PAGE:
To secure the massive £18 billion investment, the previous government, led by David Cameron, agreed to a complex subsidy arrangement, which could see consumers paying billions more if future wholesale electricity prices become lower, which they are currently predicted to do. The nuclear technology is also untested, which has led to questions around safety. However the proposed Hinkley plant also has many benefits. It will be the biggest construction site in Europe, providing 25,000 construction jobs. When it is finished it will employ 900 people, including the next generation of nuclear engineers. It will generate low carbon energy, providing enough power for six million homes, and supplying seven per cent of the UKs electricity needs over its 60 year lifetime.
Imperial College 2nd Aug 2016 read more »
Britain is going to have to learn to live with China – insulting them is not the best way to start
Telegraph 2nd Aug 2016 read more »
Hinkley Point is just another vanity project – Theresa May should ditch it – Lord Berkeley.
Politics Home 2nd Aug 2016 read more »
The decision to review the Hinkley Point C project, taken at the eleventh hour, comes not a moment too soon for the future of UK energy policy. It opens up a Pandora’s Box which the nuclear industry has struggled to keep closed for far too long. It presents a window of opportunity to examine the future of nuclear energy and whether it has any future at all. Whatever decision is taken on Hinkley Point will have consequences for other nuclear projects in the queue, not least for Bradwell which was gifted last Autumn to the Chinese in return for their support in shoring up EDF. But, if Hinkley goes it is not clear whether it would take down Bradwell in its wake or whether Bradwell would rise as a Phoenix among the Hinkley ashes. Bradwell finds itself tied up in a complex web of economic, technical, security and, above all, political issues. Economically, Hinkley Point is a no-brainer. It is fearfully expensive, at £18bn construction costs and over £30bn lifetime costs, probably the most costly object on earth. Moreover, it is heavily subsidised by the taxpayer and will rip off the consumer at a price for electricity more than double the current rate for 35 years index-linked. If it is approved then every other nuclear developer, including the Chinese, will be licking their lips in grateful anticipation of such gratuitous largesse from the UK Government and electricity consumers.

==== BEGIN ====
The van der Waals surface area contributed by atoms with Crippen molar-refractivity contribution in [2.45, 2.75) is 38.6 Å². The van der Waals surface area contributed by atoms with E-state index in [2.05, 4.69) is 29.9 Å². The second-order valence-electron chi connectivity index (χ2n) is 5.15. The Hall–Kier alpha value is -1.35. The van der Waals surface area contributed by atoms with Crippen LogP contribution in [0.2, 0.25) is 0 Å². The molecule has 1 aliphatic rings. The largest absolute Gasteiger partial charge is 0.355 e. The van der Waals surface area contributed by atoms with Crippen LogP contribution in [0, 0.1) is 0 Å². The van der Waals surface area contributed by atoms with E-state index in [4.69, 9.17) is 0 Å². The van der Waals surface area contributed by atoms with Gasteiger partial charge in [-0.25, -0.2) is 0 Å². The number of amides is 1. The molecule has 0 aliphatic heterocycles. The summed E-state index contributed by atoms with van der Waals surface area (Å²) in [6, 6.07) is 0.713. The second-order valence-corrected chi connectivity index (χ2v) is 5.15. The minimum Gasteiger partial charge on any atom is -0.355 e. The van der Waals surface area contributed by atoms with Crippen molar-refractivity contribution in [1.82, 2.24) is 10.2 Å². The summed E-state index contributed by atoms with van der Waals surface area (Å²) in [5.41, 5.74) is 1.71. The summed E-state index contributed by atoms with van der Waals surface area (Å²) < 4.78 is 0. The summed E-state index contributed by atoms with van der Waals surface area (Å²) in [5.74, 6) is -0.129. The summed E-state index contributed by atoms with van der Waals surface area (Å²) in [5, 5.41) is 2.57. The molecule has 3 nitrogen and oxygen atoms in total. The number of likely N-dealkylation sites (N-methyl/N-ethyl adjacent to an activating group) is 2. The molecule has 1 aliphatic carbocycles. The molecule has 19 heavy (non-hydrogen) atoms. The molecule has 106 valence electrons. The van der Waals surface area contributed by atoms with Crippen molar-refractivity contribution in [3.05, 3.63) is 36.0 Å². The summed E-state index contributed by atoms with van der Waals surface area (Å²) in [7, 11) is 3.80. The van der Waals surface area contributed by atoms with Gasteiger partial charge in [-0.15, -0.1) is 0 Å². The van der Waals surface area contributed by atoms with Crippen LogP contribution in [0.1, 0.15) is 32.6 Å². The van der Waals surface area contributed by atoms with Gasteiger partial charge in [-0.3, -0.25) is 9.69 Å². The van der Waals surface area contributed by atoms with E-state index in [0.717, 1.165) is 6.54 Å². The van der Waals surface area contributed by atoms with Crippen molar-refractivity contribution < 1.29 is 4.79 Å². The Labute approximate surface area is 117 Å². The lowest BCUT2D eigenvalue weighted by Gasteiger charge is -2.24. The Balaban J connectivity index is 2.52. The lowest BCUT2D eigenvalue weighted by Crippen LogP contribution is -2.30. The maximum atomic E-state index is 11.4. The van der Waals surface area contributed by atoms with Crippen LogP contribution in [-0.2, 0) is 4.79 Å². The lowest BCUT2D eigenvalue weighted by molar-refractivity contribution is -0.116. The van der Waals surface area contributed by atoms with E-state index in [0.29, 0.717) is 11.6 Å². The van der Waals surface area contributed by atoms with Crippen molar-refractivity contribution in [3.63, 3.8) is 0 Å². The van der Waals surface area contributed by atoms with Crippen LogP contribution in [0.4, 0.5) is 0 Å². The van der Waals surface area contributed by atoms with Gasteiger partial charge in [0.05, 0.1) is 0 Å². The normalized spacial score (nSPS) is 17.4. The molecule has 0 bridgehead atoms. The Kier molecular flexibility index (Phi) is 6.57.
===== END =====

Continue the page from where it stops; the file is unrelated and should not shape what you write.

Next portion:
BANNG 2nd Aug 2016 read more »
The Office for Nuclear Regulation (ONR) has announced that both the Aldermaston and Burghfield Atomic Weapons Establishment (AWE) sites will require ‘enhanced regulatory attention’ as a result of failures to improve nuclear safety performance at the two sites. In the case of Aldermaston, this will be the fourth year running that the site has required special measures from the regulator.. For Burghfield it represents a decline in safety standards as the site was only removed from a regime of enhanced regulation a year ago.